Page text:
House Subcommittee Amends Federal Legislation to Ban Abortion at 20 Weeks Nationwide

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Center for Reproductive Rights calls on members of House Judiciary Committee to reject unconstitutional and harmful bill
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(PRESS RELEASE) Today the Subcommittee on the Constitution and Civil Justice of the U.S. House of Representatives’ Judiciary Committee voted 6-4 to amend and expand a bill that would ban all abortions performed after 20 weeks of pregnancy nationwide, with only a narrow exception to save a pregnant woman’s life.

Rep. Trent Franks (R-Ariz.) introduced HR 1797 last month in an attempt to restrict legal reproductive health care services for women living in the District of Columbia—but the bill was amended today to apply its restrictions across the United States. The bill is now poised to advance to the full House Judiciary Committee for consideration.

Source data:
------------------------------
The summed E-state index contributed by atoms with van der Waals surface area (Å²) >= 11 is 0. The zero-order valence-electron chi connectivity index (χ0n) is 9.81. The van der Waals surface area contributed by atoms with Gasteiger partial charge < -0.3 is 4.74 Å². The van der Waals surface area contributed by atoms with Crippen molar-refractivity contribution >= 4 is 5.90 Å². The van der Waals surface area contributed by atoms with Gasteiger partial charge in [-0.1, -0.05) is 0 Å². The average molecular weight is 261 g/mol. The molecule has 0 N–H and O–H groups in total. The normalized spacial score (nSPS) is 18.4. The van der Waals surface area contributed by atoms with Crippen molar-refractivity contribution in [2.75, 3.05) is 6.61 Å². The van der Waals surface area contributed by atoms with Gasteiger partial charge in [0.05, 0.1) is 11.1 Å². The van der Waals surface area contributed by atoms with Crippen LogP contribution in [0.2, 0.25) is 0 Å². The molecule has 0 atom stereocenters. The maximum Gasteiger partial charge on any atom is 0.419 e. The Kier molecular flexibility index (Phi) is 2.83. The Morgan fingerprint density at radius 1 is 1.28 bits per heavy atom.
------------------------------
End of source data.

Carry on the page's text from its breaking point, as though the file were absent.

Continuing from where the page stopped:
Said Nancy Northup, president and CEO of the Center for Reproductive Rights:
“This assault on the health, dignity, and rights of women was dangerous and unconstitutional when it was aimed at the women of Washington, DC, and has only become more reprehensible now that it has been amended to apply to all women across the U.S.
“Every pregnant woman faces her own unique circumstances, challenges, and potential complications, and it is every woman’s constitutional right to make her own medical decisions without interference from politicians who presume to know better.
“It is astonishing that the Subcommittee on the Constitution would support such a clear affront to the U.S. Constitution—especially when everywhere similar laws have been challenged in the courts, they have been immediately blocked.
“We urge the members of the House Judiciary Committee to respect the Constitution and defend women’s health and rights by rejecting this harmful and misguided bill.”
Following a lawsuit filed by the Center and the ACLU, a similar ban enacted in Franks’ home state of Arizona was permanently struck down by the U.S. Ninth Circuit Court of Appeals on May 21. A similar law in Idaho was ruled unconstitutional by a federal district judge earlier this year and a state court temporarily blocked a 20-week ban in Georgia in December 2012.